Sunday, February 14, 2010

2010 Olympics: More Precious Than Gold

MANY OF US WERE ON EDGE last Friday, trying to keep track of the ever-changing destinations of the fleeting flame.

It was the day of Opening Ceremonies in the wee hours of the morning when torchbearers, including music legend and broadcaster Dal Richards, traveled through Vancouver City streets to be greeted by hordes of happy and sometimes confused spectators uncertain of the route.

Nearby, a few unconcerned and budding hockey players glided on the ice and enjoyed good-natured competition.

Bands, such as The Left, kept the mood lively with their spirited on-stage presence and upbeat rhythms.

The images of well-known and somewhat "creepy" critters stared down from a distant building. Although I could NOT warm up to these three musketeers, the Olympic Mascots were easy to find and hard to ignore.

Signs of patriotism were definitely in the air throughout the City ... even nesting in some people's hair.

Rain started to sprinkle on the excitement in the afternoon when I left Vancouver to watch the Olympic Ceremonies from the comfort of my couch. The event was all one could hope for … sentimental surprises, exquisite and powerful voices, gorgeous extravagant scenes and astonishing feats to thrill world audiences, including the cynics.

But these were bittersweet moments tinged with sadness. Weather worries and protesters took a backseat to the accident involving luger Nodar Kumaritashvili from Georgia whose death haunted the ceremonies. On reflection, in some strange way, it seems right that one pillar of the indoor Olympic cauldron malfunctioned in the finale. Symmetry was ruined when not all four facets rose to be lit, reminding us of our imperfections, vulnerabilities, and ultimately of the devastating loss of an Olympian youth.

Humanity does not achieve heartwarming and heroic moments without heartbreak. When we confront challenges and stretch ourselves we encounter both joy and sorrow. Our inherent passions and yearning for superhuman conquests co-exist with the undying determination to succeed that the Olympic flame is meant to convey. The historic intent of the torch has taken unusual twists over the decades. But it has never NOT ignited passion, especially when famed hockey player Wayne Gretzky lit the second caldron (seen in my photo above) at the City's waterfront. Amid the happy enthusiasm of 2010, we were left wondering what elements in our zeal to reach incredible goals cut short an Olympic champion whose life was more precious than gold.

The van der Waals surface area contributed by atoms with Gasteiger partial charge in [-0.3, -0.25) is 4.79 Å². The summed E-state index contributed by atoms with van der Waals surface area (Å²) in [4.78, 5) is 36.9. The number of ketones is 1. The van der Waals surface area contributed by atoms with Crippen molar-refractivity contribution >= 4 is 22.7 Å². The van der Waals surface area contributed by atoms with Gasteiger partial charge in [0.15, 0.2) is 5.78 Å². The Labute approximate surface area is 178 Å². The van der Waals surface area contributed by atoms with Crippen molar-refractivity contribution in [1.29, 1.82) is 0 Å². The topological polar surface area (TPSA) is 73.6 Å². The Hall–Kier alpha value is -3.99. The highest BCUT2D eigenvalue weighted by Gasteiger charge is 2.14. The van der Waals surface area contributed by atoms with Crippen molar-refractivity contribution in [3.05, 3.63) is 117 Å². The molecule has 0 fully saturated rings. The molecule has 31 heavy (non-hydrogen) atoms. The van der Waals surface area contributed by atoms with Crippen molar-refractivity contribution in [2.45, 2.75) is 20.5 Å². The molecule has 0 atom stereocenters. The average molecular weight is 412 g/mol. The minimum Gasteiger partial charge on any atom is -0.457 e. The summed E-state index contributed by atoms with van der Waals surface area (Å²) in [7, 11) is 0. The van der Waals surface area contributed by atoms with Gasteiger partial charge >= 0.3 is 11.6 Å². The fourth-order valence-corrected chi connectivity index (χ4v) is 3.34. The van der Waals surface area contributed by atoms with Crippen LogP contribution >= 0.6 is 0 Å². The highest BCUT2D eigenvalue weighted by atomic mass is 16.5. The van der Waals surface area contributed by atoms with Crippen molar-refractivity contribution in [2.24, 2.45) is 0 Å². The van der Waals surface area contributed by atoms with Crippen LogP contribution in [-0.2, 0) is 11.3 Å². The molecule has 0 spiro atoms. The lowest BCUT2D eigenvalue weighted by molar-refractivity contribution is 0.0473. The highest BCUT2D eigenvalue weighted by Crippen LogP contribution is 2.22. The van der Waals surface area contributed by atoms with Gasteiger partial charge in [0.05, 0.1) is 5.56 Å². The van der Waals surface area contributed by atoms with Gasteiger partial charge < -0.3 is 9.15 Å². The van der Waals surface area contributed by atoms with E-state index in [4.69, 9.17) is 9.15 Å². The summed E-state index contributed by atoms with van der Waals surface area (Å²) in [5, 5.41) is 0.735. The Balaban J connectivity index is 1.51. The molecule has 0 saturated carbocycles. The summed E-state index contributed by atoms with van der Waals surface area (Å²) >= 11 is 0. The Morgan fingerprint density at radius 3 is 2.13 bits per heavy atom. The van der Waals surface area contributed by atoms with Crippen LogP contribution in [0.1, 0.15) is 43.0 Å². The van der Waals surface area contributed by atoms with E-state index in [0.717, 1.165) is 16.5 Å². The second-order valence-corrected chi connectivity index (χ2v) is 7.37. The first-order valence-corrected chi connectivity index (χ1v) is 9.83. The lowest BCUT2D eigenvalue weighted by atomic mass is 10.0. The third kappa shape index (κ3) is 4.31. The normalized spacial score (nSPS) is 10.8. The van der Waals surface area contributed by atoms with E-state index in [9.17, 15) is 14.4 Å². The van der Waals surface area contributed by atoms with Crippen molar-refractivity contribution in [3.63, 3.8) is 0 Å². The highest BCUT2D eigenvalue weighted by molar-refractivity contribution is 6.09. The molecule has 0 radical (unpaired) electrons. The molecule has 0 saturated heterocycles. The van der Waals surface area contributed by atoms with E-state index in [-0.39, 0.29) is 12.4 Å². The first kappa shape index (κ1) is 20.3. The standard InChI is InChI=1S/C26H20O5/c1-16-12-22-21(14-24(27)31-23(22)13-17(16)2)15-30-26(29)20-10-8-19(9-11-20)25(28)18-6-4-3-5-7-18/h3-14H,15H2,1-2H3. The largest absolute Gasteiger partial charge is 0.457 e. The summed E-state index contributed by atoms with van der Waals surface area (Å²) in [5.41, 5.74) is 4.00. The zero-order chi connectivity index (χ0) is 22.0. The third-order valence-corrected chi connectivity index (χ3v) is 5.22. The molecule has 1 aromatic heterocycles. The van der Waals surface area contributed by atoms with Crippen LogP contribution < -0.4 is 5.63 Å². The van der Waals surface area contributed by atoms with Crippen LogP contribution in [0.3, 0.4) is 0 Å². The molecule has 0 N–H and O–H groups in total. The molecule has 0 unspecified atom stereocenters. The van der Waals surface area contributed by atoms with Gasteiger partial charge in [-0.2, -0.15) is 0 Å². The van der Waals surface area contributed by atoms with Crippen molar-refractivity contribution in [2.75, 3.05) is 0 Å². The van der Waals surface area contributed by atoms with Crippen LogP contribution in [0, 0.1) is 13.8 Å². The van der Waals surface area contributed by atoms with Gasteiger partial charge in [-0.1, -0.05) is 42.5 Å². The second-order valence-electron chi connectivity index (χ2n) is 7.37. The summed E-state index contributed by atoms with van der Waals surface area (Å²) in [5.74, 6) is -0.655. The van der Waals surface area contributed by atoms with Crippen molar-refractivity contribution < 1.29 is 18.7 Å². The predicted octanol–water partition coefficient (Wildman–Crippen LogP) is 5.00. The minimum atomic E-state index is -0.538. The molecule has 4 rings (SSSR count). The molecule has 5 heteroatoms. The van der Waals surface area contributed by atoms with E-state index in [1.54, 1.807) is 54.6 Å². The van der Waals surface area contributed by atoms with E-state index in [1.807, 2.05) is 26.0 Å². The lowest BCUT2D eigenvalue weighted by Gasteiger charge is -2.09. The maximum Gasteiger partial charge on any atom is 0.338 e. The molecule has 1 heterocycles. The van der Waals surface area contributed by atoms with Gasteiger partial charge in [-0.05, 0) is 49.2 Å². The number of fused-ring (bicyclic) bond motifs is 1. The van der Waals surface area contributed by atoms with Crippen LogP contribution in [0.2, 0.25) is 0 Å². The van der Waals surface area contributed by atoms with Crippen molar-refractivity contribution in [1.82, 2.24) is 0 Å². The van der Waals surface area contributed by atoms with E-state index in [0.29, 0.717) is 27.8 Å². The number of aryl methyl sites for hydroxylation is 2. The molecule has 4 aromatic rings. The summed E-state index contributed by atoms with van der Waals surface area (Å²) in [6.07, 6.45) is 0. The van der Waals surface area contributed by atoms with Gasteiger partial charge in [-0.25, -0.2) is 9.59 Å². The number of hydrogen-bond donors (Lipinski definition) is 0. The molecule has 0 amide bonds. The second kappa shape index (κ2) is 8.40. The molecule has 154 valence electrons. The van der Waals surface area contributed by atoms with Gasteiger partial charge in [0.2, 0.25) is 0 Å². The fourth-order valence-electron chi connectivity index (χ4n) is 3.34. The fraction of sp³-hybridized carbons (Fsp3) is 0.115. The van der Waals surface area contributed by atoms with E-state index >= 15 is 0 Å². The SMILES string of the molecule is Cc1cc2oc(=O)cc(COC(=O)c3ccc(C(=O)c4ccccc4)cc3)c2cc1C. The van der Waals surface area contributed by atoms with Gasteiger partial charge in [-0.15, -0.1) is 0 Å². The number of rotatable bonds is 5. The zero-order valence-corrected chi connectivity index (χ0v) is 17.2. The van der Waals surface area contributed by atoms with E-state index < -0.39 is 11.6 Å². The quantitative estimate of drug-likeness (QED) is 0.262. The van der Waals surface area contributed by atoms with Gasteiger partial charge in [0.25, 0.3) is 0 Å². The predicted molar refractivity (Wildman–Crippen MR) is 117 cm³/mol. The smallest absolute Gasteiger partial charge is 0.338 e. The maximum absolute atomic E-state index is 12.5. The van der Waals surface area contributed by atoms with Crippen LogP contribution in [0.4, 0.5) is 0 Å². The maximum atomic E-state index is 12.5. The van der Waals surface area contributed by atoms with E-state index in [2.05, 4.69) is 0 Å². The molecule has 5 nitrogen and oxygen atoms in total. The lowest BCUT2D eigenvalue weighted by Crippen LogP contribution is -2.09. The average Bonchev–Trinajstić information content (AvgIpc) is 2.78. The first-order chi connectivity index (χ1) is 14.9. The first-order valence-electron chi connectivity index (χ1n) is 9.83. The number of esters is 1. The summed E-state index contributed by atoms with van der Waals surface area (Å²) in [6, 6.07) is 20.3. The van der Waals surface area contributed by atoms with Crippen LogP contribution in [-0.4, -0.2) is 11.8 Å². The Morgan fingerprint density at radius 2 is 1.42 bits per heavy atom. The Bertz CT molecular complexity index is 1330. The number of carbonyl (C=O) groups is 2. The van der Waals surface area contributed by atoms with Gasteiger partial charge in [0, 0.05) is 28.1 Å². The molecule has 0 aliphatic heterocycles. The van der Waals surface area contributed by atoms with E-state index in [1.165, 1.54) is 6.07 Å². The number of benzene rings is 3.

1. "More precious than gold" - oh how true! And, your reflection about the symbolism of the cauldron malfunction resonated as well. You have pointed out for me that striving for excellence can walk a thin line between passion and greed, with the loss of life and/or love being way too expensive a price for the mistake of stepping over the edge. But, we go on, as we must, and as the olympics will, learning from, and paying enormous respect to the innocent one whose life was sacrificed in the teaching of that heartbreaking lesson.

  2. Nice job on that last picture! It’s hard getting a good shot of the cauldron and around there because of the fence. Penelope and BJC, you said it well. There is no comparing Nodar to any medal or what stands behind it. Hopefully we learn lessons and make things better for athletes because of what happened. But the flame is about overcoming and yesterday - when Canada won gold - what a feeling that was!

  3. Honestly, Carol, I’m always amazed at the talent you have for sorting out a message. Thank you for taking the time to reiterate what I hoped but wasn’t sure had come through.

    Jose, thanks for stopping by with your comments. Luckily, I was able to score this fantastic photo of the outdoor flames even BEFORE they began to make it more accessible. I totally agree about the excitement about winning medals, including the gold. And now we have another one! How perfect that it should be male and female Olympians from both the East and the West of this great country!

  4. Beautiful pictures, beautiful words... I'm so happy you're writing, so happy you're blogging, and how did I ever miss the fact that you're a photographer as well? Wasn't I paying attention in the years before the blog?
    Wish I could have been in Vancouver with you for the Olympic moments, good and bad, happy and sad. Nomar's life was too a high a price to pay and yet the games had to continue or his death would have been for nothing. It's a big, bad, sad, confusing and yet exciting world.


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